What most interested me about the interview “A Mindful Marriage” was the information about how Buddhist nuns are treated. Just her thinking of marriage led to Thanissara’s summary dismissal from the monastery, whereas Kittisaro, as a man, was allowed to make his own decision whether to leave.
For much of my life I have looked on Buddhism as the religion that comes closest to my way of thinking, but this interview reinforced my belief that all religions are suspect. One would think that Buddhist monastics would clearly see that the sexes are equal, but Buddhists can be as blind and shallow as Christians, Jews, Muslims, and so on. Unfortunately we humans too often focus on the outer show of religion and completely miss the “jewel in the heart of the lotus.”
In that same issue, the selection from Viktor Frankl’s Man’s Search for Meaning was a fitting inaugural to the new Dog-Eared Page department. Whenever I’ve allowed myself to dwell on the horrors of Auschwitz, I’ve never thought of it as a place where anyone experienced a sunny day. I pictured frigid, overcast winter weather and prisoners suffering only darkness and despair. What a revelation to read how Frankl, having been stripped of everything human except pain, could find joy in a sunrise and a remembrance of his loving wife.
I am an inmate, and a while ago I asked my uncle to get me a magazine subscription to something like Popular Mechanics or Car and Driver. Instead I got The Sun. I looked at my first issue for all of two minutes and decided I wasn’t interested.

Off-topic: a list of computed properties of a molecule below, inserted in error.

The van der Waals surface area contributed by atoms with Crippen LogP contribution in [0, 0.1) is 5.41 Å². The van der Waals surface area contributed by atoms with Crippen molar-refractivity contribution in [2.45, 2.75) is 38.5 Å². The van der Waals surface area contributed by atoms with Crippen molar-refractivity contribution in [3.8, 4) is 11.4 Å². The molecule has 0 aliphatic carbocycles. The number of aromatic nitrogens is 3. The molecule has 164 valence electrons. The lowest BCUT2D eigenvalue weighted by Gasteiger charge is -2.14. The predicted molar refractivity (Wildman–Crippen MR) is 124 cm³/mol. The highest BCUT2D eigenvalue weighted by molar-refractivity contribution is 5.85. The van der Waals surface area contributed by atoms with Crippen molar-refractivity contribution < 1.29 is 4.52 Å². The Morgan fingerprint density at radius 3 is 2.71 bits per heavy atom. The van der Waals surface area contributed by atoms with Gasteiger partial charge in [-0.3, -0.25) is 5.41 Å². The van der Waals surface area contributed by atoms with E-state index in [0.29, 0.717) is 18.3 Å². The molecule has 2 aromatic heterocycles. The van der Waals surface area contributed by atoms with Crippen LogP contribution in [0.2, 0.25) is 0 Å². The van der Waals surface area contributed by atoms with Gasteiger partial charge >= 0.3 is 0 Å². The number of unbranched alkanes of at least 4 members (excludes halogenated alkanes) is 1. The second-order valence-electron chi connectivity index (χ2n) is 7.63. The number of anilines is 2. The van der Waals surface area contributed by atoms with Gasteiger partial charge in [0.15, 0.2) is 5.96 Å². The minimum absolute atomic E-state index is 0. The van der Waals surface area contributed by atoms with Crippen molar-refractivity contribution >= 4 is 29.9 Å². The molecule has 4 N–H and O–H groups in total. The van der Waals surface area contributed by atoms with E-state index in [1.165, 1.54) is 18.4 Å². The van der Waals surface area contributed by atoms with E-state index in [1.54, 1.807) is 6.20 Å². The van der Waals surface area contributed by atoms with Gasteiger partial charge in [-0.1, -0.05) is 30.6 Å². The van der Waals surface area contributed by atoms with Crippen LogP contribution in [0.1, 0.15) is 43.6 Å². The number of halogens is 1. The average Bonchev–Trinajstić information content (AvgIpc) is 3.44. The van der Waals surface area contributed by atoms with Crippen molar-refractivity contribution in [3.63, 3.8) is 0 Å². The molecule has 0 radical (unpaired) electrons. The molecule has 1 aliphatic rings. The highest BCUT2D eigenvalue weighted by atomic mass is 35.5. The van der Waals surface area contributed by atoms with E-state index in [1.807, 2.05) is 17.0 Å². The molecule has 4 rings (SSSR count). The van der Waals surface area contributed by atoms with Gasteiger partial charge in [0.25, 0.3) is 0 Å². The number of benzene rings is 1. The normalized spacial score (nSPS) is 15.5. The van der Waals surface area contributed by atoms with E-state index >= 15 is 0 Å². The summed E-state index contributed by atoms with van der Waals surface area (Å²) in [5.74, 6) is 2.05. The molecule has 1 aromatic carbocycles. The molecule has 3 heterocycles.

A couple of months later I was transferred from San Quentin State Prison to Kern Valley State Prison. Due to overcrowding, I ended up in administrative segregation with nothing to do. So I picked up The Sun and actually started to read it. I have come to love it.
Before he sent me The Sun, my uncle ordered me a book — again not the one I’d asked for. I have since read it and love it, too. Coincidentally you had an excerpt from it in your January 2009 issue: Viktor E. Frankl’s Man’s Search for Meaning. I have come to the conclusion that my uncle might know better what I like than I do.
I enjoyed Nathan B. Kinkade’s letter about how his uncle sent him The Sun in prison and, after some initial disappointment, how Kinkade came to enjoy the magazine [Correspondence, January 2010]. I appreciated the courage and humility it must have taken for him to try something new, even if it wasn’t considered “macho” or “cool” in prison culture. Having served twenty-five years in a California state prison, I know that deviating from that culture’s norms can be fatal to one’s social status. I congratulate Kinkade for choosing what is right for him rather than what is easy.
Exploring the depths of the mind and the human spirit can be uncomfortable at times, but the ultimate gains are well worth it. Kinkade concludes that his uncle who sent him The Sun understands him better than he understands himself. I would say his uncle loves him more than he is able to love himself. But Kinkade’s letter indicates that he is discovering the means to love himself more each day.
Give in to the temptation. We love getting mail.
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